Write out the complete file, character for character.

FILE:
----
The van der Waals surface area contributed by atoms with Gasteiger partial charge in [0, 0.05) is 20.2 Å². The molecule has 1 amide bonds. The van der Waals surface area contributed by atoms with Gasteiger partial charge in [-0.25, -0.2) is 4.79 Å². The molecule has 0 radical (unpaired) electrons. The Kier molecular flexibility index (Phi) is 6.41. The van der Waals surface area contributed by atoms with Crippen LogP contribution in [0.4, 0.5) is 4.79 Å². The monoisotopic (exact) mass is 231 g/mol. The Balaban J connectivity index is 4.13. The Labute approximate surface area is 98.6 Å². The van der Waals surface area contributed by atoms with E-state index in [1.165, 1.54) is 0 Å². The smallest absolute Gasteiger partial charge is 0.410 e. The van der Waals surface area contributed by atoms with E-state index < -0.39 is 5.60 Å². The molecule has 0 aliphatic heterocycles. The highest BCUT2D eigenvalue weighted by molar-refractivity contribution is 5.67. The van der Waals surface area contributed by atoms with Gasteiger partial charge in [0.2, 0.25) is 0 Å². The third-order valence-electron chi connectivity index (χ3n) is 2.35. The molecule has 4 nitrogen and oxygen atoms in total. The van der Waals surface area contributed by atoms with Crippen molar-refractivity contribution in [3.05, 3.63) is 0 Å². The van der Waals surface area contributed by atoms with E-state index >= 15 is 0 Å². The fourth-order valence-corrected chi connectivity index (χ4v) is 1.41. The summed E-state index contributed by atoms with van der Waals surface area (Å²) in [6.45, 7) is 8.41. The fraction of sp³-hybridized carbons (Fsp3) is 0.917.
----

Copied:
The van der Waals surface area contributed by atoms with Gasteiger partial charge in [0, 0.05) is 20.2 Å². The molecule has 1 amide bonds. The van der Waals surface area contributed by atoms with Gasteiger partial charge in [-0.25, -0.2) is 4.79 Å². The molecule has 0 radical (unpaired) electrons. The Kier molecular flexibility index (Phi) is 6.41. The van der Waals surface area contributed by atoms with Crippen LogP contribution in [0.4, 0.5) is 4.79 Å². The monoisotopic (exact) mass is 231 g/mol. The Balaban J connectivity index is 4.13. The Labute approximate surface area is 98.6 Å². The van der Waals surface area contributed by atoms with E-state index in [1.165, 1.54) is 0 Å². The smallest absolute Gasteiger partial charge is 0.410 e. The van der Waals surface area contributed by atoms with E-state index < -0.39 is 5.60 Å². The molecule has 0 aliphatic heterocycles. The highest BCUT2D eigenvalue weighted by molar-refractivity contribution is 5.67. The van der Waals surface area contributed by atoms with Gasteiger partial charge in [0.2, 0.25) is 0 Å². The third-order valence-electron chi connectivity index (χ3n) is 2.35. The molecule has 4 nitrogen and oxygen atoms in total. The van der Waals surface area contributed by atoms with Crippen molar-refractivity contribution in [3.05, 3.63) is 0 Å². The van der Waals surface area contributed by atoms with E-state index >= 15 is 0 Å². The fourth-order valence-corrected chi connectivity index (χ4v) is 1.41. The summed E-state index contributed by atoms with van der Waals surface area (Å²) in [6.45, 7) is 8.41. The fraction of sp³-hybridized carbons (Fsp3) is 0.917.